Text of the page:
Jan 28, 2018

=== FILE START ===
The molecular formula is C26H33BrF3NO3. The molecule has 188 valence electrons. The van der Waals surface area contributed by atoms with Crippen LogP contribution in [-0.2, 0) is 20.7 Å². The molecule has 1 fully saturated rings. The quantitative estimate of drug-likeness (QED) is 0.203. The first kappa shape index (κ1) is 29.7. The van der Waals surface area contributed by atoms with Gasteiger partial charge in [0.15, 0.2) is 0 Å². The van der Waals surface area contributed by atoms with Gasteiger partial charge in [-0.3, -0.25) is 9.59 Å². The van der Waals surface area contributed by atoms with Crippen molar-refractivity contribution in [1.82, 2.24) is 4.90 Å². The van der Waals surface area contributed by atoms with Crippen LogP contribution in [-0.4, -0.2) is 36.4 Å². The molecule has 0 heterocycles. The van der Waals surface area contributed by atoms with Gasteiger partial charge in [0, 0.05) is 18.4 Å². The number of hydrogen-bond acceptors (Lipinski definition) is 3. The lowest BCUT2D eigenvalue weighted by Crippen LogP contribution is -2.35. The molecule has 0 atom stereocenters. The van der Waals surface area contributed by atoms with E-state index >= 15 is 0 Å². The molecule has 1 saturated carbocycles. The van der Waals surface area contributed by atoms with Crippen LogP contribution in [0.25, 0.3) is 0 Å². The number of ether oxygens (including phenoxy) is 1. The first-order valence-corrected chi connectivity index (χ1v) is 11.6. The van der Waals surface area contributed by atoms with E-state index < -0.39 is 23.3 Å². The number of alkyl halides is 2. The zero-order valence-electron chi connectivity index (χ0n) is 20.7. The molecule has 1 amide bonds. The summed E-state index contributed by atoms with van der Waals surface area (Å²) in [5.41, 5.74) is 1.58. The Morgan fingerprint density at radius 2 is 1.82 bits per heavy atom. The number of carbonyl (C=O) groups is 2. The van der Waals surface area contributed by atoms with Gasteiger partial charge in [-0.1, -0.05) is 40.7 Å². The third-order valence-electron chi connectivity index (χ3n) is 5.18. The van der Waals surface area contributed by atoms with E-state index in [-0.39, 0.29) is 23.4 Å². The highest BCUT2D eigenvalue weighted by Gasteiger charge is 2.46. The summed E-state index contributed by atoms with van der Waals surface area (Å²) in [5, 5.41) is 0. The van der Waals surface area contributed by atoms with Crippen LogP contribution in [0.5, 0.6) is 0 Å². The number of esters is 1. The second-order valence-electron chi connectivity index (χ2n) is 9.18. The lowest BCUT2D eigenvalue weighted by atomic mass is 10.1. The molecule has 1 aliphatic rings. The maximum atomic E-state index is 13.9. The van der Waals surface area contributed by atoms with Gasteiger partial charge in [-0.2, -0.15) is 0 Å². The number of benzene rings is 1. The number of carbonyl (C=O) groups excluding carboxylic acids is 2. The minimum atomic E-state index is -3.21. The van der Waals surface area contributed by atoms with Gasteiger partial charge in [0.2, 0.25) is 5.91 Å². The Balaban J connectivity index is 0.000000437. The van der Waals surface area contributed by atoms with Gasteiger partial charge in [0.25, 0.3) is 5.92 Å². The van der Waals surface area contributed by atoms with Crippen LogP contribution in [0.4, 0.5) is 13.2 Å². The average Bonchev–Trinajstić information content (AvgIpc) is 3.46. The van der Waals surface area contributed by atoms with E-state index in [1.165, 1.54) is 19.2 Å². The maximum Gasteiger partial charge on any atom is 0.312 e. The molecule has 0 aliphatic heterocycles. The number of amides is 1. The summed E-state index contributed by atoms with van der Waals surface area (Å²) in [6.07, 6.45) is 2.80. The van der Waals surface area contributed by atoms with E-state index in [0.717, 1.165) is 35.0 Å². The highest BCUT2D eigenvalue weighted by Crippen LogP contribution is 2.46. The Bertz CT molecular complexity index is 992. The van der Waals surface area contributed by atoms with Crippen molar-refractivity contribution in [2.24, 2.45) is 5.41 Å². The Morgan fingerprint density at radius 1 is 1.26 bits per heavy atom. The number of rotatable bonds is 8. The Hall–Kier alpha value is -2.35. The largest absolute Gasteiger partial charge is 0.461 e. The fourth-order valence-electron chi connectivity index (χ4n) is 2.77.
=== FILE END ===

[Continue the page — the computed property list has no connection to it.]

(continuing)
Today, we’re covering a longer-than-normal section of Scripture: Acts 1017-43. It involves the sequence of events that followed Peter’s rather bizarre vision of the sheet filled with unclean animals. Now, God is going to provide Peter with a real-life application of what that vision had meant. Peter is invited to the home of Cornelius in Caesarea, where he will be given an opportunity to treat that which he had long held in disdain: Gentiles, with respect, and extend to them the gospel of Jesus Christ. God was opening the doors to the unclean and the unworthy. But those descriptions were not to be reserved for just Gentiles. The truth of the matter was that all men and women stand before God as unclean and unworthy. All our best deeds done with the best of intentions are nothing but filthy rags in God’s eyes. A right standing with God is not based on human effort or any form of earned merit. God had extended His grace to Peter and the rest of the apostles. Now He was going to extend it to Cornelius and his household. The gospel was good news to all people, not just to the Jews. Jesus was the Savior of all mankind, not just the people of Israel. Salvation was a free gift, offered by God to any who would accept it, not to those who had somehow earned or inherited it. Peter’s dream had initially been a nightmare to him, but now he was going to see that God’s vision for the redemption of mankind was all-encompassing and non-discriminatory.